fbpx

Birds and the Bees | Giving ‘The Talk’

|

I always knew one day I’d have to have “the talk” with my child. I wanted to because my parents never really said anything to me on the subject, and I didn’t really want my boy to learn about the birds and the bees via the kids at school. And, of course, I knew I’d have to deal with whatever his dad said to him about it as well, and who knows what that might be since his parenting approach is nothing like mine. However, I had no idea that when the time came, it would play out the way it did.

A couple of weeks ago my 10-year old son informed me that he and his dad had a talk. When I asked what they talked about, he said “where babies come from.” Wait…what? A little heads-up would have been nice. You know, a text that said “FYI: Our son asked how babies are made and I told him, so get ready for questions.” Alas, that didn’t happen.

That being said, I was curious as to what my ex had told our child. Especially since when previously asked where babies come from, my standard response had always been “the hospital.” (Which, by the way, had always seemed to be okay with the boy, since he hadn’t probed further.) I waited for my son to speak. Finally, he looks at me and says, “I have a question about it, Mom.”

Well…rats.

“Sure, baby. What is it?”

“WHY WOULD YOU AND DAD DO THAT?!?” You could hear the absolute disgust in his voice.

“Because we were trying to have you,” I replied.

“No you weren’t. It’s disgusting! No boy areas should be near girl areas ever! If I have children, I’m going to have them the other way.”

Um…the other way? I had no idea what this other way might be, and frankly, by this point, I was afraid to ask. As it turns out, the other way is “when you go to the doctor and he uses a needle.” Well, okay then. I can’t wait to meet my future daughter-in-law, the amazing lady who is going to allow this to happen.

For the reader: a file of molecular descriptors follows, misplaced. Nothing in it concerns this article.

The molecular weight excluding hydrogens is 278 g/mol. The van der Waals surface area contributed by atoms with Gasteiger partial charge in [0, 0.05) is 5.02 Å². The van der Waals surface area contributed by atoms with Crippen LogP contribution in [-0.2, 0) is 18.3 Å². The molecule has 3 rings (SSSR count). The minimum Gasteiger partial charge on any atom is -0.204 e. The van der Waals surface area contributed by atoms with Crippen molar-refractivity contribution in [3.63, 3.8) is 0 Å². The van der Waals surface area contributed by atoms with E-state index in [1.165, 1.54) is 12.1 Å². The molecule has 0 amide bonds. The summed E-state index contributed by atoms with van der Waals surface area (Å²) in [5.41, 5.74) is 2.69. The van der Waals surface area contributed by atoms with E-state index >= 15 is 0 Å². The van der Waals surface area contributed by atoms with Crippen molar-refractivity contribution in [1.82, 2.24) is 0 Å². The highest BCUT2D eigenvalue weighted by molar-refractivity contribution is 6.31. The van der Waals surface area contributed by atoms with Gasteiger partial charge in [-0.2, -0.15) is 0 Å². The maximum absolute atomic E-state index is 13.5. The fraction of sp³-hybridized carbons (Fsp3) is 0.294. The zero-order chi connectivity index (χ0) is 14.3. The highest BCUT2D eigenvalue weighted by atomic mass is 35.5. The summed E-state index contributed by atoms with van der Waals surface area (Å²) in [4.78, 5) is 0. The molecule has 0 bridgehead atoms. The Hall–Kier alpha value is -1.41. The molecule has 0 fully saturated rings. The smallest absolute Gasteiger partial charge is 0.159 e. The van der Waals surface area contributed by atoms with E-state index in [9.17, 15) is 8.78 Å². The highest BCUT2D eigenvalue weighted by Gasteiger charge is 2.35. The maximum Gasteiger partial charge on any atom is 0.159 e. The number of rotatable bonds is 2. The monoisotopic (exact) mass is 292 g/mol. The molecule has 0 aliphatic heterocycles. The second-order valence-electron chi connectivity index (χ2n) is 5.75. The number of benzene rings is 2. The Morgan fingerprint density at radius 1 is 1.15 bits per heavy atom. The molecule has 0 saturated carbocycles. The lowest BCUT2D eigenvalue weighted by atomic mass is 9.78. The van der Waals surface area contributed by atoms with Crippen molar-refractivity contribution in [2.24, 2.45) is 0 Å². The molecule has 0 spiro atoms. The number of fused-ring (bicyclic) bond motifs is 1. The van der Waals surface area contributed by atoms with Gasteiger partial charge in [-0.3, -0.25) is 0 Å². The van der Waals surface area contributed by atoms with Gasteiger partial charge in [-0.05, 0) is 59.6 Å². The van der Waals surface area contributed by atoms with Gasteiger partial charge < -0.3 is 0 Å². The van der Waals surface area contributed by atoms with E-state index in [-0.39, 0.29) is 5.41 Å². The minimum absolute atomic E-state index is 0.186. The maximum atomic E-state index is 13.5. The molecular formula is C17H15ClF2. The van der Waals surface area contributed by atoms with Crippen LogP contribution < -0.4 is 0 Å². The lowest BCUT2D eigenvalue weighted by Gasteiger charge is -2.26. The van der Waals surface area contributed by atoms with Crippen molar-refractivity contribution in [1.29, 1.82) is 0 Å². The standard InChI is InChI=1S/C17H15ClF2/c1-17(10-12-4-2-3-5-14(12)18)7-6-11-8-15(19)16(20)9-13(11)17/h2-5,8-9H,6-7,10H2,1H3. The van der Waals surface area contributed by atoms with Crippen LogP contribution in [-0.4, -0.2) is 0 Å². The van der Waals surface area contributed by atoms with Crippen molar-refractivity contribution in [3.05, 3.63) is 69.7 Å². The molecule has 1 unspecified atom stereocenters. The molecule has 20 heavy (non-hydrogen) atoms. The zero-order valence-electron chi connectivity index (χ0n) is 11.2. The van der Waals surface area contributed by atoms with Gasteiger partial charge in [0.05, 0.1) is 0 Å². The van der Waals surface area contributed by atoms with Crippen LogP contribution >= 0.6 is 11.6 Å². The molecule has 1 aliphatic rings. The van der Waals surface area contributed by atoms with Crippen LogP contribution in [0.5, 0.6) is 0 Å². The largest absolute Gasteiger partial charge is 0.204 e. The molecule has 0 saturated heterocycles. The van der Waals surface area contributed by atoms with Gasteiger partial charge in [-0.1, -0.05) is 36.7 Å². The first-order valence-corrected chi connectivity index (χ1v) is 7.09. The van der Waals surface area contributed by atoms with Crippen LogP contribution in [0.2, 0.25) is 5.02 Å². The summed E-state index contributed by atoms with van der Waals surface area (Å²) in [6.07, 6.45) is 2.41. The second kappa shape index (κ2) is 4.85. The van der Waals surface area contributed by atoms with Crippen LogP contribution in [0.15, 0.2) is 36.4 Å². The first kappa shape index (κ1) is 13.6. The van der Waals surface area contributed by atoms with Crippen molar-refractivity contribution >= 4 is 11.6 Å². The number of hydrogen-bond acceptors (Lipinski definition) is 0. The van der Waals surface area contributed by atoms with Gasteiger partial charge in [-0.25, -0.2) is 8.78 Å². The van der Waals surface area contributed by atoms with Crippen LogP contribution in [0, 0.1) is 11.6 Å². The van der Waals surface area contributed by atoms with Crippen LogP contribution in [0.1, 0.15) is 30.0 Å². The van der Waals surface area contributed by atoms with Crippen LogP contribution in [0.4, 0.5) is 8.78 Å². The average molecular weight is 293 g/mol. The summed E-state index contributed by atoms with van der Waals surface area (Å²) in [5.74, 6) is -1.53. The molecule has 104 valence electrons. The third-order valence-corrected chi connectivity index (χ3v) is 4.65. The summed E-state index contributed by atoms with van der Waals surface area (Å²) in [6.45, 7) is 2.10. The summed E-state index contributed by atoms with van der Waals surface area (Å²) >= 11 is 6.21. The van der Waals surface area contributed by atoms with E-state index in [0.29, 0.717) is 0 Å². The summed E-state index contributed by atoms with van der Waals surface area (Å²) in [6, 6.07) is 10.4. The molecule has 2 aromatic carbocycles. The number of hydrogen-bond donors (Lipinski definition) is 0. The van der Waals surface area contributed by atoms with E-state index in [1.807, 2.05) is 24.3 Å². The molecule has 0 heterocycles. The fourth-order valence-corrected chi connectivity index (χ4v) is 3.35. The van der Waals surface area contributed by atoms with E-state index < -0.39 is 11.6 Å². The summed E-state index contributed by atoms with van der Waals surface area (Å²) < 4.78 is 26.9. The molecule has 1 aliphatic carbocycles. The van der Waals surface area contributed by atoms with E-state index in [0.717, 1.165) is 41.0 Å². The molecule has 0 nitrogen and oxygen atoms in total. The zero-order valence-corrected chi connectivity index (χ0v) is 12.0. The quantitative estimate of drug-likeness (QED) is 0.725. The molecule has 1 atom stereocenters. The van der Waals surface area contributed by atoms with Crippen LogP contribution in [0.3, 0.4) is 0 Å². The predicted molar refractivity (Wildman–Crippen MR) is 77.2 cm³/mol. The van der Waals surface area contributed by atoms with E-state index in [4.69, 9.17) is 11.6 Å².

But back to this harrowing (and hilarious) tale…

At this point, I am trying to hardest to not laugh hysterically at my child. It’s not easy, because I find his absolute repulsion to be funny beyond words. He then continues to let me know how “disgusting” all of it is, punctuated with a few more questions of “why did you two do that?!?”

Finally, after about fifteen minutes of ranting, he looks at me and says, “Mom, I am completely dramatized!”

I hugged him, asked him if he felt better (he said he did – he just needed to talk to me about it), and sent him to get ready for bed. Then I promptly went outside to laugh my face off.

When to Talk to Your Kid About Sex

Clearly it’s time to talk to my daughter about relationships and maybe have a little sex-lite discussion. All of the experts that I’ve read say the best time to talk to your kids about sex is when they start showing an interest. And, she’s showing interest. Shockingly, some kids show interest as young as two or three when they start to notice their “private parts.”

And, by the way? For the love of all that is good it is ok to tell your kids the real names of their body parts (no need to gloss over “penis” or “vulva and vagina” just because you’re uncomfortable). According to KidsHealth.org, “a Gallup poll showed that 67% of parents use actual names to refer to male and female body parts.” So while it’s not fun for my mom when the four year old pulls out the vagina talk at church, at least the kid has an understanding of her body parts and not some weirdo name for them.